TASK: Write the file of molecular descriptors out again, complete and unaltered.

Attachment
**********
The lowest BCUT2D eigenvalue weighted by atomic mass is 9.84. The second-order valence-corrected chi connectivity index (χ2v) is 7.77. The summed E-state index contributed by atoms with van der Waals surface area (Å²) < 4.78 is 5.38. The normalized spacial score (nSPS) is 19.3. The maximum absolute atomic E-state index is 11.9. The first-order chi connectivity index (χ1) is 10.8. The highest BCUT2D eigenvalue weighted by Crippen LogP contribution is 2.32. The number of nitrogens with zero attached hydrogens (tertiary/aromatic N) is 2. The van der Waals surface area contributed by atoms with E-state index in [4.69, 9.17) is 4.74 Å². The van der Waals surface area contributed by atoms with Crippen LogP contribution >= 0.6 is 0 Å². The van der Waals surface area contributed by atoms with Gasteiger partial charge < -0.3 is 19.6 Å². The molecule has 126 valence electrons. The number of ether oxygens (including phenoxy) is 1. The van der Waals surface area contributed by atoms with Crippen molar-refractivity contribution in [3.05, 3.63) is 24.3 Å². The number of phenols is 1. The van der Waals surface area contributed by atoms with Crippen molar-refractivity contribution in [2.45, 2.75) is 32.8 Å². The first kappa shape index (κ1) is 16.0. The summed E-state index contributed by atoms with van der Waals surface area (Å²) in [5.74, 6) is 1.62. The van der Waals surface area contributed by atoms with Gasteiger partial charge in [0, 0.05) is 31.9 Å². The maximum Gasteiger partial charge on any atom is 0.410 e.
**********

The lowest BCUT2D eigenvalue weighted by atomic mass is 9.84. The second-order valence-corrected chi connectivity index (χ2v) is 7.77. The summed E-state index contributed by atoms with van der Waals surface area (Å²) < 4.78 is 5.38. The normalized spacial score (nSPS) is 19.3. The maximum absolute atomic E-state index is 11.9. The first-order chi connectivity index (χ1) is 10.8. The highest BCUT2D eigenvalue weighted by Crippen LogP contribution is 2.32. The number of nitrogens with zero attached hydrogens (tertiary/aromatic N) is 2. The van der Waals surface area contributed by atoms with E-state index in [4.69, 9.17) is 4.74 Å². The van der Waals surface area contributed by atoms with Crippen LogP contribution >= 0.6 is 0 Å². The van der Waals surface area contributed by atoms with Gasteiger partial charge < -0.3 is 19.6 Å². The molecule has 126 valence electrons. The number of ether oxygens (including phenoxy) is 1. The van der Waals surface area contributed by atoms with Crippen molar-refractivity contribution in [3.05, 3.63) is 24.3 Å². The number of phenols is 1. The van der Waals surface area contributed by atoms with Crippen molar-refractivity contribution in [2.45, 2.75) is 32.8 Å². The first kappa shape index (κ1) is 16.0. The summed E-state index contributed by atoms with van der Waals surface area (Å²) in [5.74, 6) is 1.62. The van der Waals surface area contributed by atoms with Gasteiger partial charge in [0, 0.05) is 31.9 Å². The maximum Gasteiger partial charge on any atom is 0.410 e.